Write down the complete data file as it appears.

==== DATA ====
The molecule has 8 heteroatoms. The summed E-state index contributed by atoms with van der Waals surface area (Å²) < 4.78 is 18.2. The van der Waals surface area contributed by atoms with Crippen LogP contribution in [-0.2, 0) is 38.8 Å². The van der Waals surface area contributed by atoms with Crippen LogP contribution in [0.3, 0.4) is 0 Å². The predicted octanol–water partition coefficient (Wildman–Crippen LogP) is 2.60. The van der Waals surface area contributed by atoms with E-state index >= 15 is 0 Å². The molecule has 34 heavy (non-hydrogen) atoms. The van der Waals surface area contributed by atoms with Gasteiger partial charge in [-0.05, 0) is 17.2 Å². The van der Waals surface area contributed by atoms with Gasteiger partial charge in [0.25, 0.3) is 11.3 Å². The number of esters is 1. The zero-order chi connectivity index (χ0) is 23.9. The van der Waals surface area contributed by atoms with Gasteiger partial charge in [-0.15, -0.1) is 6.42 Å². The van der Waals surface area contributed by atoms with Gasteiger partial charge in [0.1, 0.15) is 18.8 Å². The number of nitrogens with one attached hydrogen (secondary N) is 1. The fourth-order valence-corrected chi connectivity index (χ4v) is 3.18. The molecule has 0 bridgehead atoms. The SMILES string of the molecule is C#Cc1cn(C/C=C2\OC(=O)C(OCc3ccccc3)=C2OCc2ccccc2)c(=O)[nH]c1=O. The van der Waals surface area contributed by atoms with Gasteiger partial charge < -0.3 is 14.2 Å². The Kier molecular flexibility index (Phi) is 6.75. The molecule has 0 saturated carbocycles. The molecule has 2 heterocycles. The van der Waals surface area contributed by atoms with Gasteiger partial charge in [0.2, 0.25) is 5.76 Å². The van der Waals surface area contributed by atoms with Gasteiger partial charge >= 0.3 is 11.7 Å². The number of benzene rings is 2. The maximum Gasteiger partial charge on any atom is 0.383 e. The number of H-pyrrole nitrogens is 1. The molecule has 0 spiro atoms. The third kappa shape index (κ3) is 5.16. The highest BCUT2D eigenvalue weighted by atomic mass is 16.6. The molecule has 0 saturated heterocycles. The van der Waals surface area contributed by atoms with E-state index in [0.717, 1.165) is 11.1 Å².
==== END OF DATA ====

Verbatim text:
The molecule has 8 heteroatoms. The summed E-state index contributed by atoms with van der Waals surface area (Å²) < 4.78 is 18.2. The van der Waals surface area contributed by atoms with Crippen LogP contribution in [-0.2, 0) is 38.8 Å². The van der Waals surface area contributed by atoms with Crippen LogP contribution in [0.3, 0.4) is 0 Å². The predicted octanol–water partition coefficient (Wildman–Crippen LogP) is 2.60. The van der Waals surface area contributed by atoms with E-state index >= 15 is 0 Å². The molecule has 34 heavy (non-hydrogen) atoms. The van der Waals surface area contributed by atoms with Gasteiger partial charge in [-0.05, 0) is 17.2 Å². The van der Waals surface area contributed by atoms with Gasteiger partial charge in [0.25, 0.3) is 11.3 Å². The number of esters is 1. The zero-order chi connectivity index (χ0) is 23.9. The van der Waals surface area contributed by atoms with Gasteiger partial charge in [-0.15, -0.1) is 6.42 Å². The van der Waals surface area contributed by atoms with Gasteiger partial charge in [0.1, 0.15) is 18.8 Å². The number of nitrogens with one attached hydrogen (secondary N) is 1. The fourth-order valence-corrected chi connectivity index (χ4v) is 3.18. The molecule has 0 bridgehead atoms. The SMILES string of the molecule is C#Cc1cn(C/C=C2\OC(=O)C(OCc3ccccc3)=C2OCc2ccccc2)c(=O)[nH]c1=O. The van der Waals surface area contributed by atoms with Gasteiger partial charge < -0.3 is 14.2 Å². The Kier molecular flexibility index (Phi) is 6.75. The molecule has 0 saturated carbocycles. The molecule has 2 heterocycles. The van der Waals surface area contributed by atoms with Gasteiger partial charge in [0.2, 0.25) is 5.76 Å². The van der Waals surface area contributed by atoms with Gasteiger partial charge >= 0.3 is 11.7 Å². The number of benzene rings is 2. The maximum Gasteiger partial charge on any atom is 0.383 e. The number of H-pyrrole nitrogens is 1. The molecule has 0 spiro atoms. The third kappa shape index (κ3) is 5.16. The highest BCUT2D eigenvalue weighted by atomic mass is 16.6. The molecule has 0 saturated heterocycles. The van der Waals surface area contributed by atoms with E-state index in [0.717, 1.165) is 11.1 Å².